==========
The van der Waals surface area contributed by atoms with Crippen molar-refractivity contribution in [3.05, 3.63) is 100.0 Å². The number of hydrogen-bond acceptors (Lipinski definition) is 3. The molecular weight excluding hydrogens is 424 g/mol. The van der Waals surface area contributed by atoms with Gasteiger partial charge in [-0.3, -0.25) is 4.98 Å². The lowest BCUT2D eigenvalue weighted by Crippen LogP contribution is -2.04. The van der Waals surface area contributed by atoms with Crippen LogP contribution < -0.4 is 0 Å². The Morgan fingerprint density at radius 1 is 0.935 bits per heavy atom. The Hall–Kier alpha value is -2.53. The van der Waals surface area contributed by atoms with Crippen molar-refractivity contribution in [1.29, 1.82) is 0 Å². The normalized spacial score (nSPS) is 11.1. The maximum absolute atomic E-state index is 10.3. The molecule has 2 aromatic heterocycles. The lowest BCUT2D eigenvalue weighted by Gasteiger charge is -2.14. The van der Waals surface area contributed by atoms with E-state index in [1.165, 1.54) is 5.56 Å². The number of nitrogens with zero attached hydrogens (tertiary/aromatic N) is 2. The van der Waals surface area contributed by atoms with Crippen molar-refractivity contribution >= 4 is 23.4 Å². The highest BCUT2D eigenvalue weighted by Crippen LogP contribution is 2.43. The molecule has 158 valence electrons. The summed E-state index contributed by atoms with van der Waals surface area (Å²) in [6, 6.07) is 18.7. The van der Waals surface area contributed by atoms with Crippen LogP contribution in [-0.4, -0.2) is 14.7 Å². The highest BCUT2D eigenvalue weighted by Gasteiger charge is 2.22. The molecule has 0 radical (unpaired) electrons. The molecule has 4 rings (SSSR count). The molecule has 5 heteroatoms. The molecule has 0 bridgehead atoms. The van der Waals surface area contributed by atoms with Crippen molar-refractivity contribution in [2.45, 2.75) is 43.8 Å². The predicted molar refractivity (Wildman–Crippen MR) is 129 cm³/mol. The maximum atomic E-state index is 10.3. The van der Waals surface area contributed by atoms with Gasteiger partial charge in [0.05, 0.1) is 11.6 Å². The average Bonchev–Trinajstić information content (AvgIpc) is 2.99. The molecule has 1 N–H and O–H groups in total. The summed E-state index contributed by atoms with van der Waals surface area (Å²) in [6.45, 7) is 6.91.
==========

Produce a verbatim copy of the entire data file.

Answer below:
The van der Waals surface area contributed by atoms with Crippen molar-refractivity contribution in [3.05, 3.63) is 100.0 Å². The number of hydrogen-bond acceptors (Lipinski definition) is 3. The molecular weight excluding hydrogens is 424 g/mol. The van der Waals surface area contributed by atoms with Gasteiger partial charge in [-0.3, -0.25) is 4.98 Å². The lowest BCUT2D eigenvalue weighted by Crippen LogP contribution is -2.04. The van der Waals surface area contributed by atoms with Crippen LogP contribution < -0.4 is 0 Å². The Morgan fingerprint density at radius 1 is 0.935 bits per heavy atom. The Hall–Kier alpha value is -2.53. The van der Waals surface area contributed by atoms with Crippen molar-refractivity contribution in [1.29, 1.82) is 0 Å². The normalized spacial score (nSPS) is 11.1. The maximum absolute atomic E-state index is 10.3. The molecule has 2 aromatic heterocycles. The lowest BCUT2D eigenvalue weighted by Gasteiger charge is -2.14. The van der Waals surface area contributed by atoms with E-state index in [1.165, 1.54) is 5.56 Å². The number of nitrogens with zero attached hydrogens (tertiary/aromatic N) is 2. The van der Waals surface area contributed by atoms with Crippen molar-refractivity contribution >= 4 is 23.4 Å². The highest BCUT2D eigenvalue weighted by Crippen LogP contribution is 2.43. The molecule has 158 valence electrons. The summed E-state index contributed by atoms with van der Waals surface area (Å²) in [6, 6.07) is 18.7. The van der Waals surface area contributed by atoms with Crippen LogP contribution in [-0.4, -0.2) is 14.7 Å². The highest BCUT2D eigenvalue weighted by Gasteiger charge is 2.22. The molecule has 0 radical (unpaired) electrons. The molecule has 4 rings (SSSR count). The molecule has 5 heteroatoms. The molecule has 0 bridgehead atoms. The van der Waals surface area contributed by atoms with Crippen molar-refractivity contribution in [2.45, 2.75) is 43.8 Å². The predicted molar refractivity (Wildman–Crippen MR) is 129 cm³/mol. The maximum atomic E-state index is 10.3. The van der Waals surface area contributed by atoms with Gasteiger partial charge in [0.05, 0.1) is 11.6 Å². The average Bonchev–Trinajstić information content (AvgIpc) is 2.99. The molecule has 1 N–H and O–H groups in total. The summed E-state index contributed by atoms with van der Waals surface area (Å²) in [6.45, 7) is 6.91.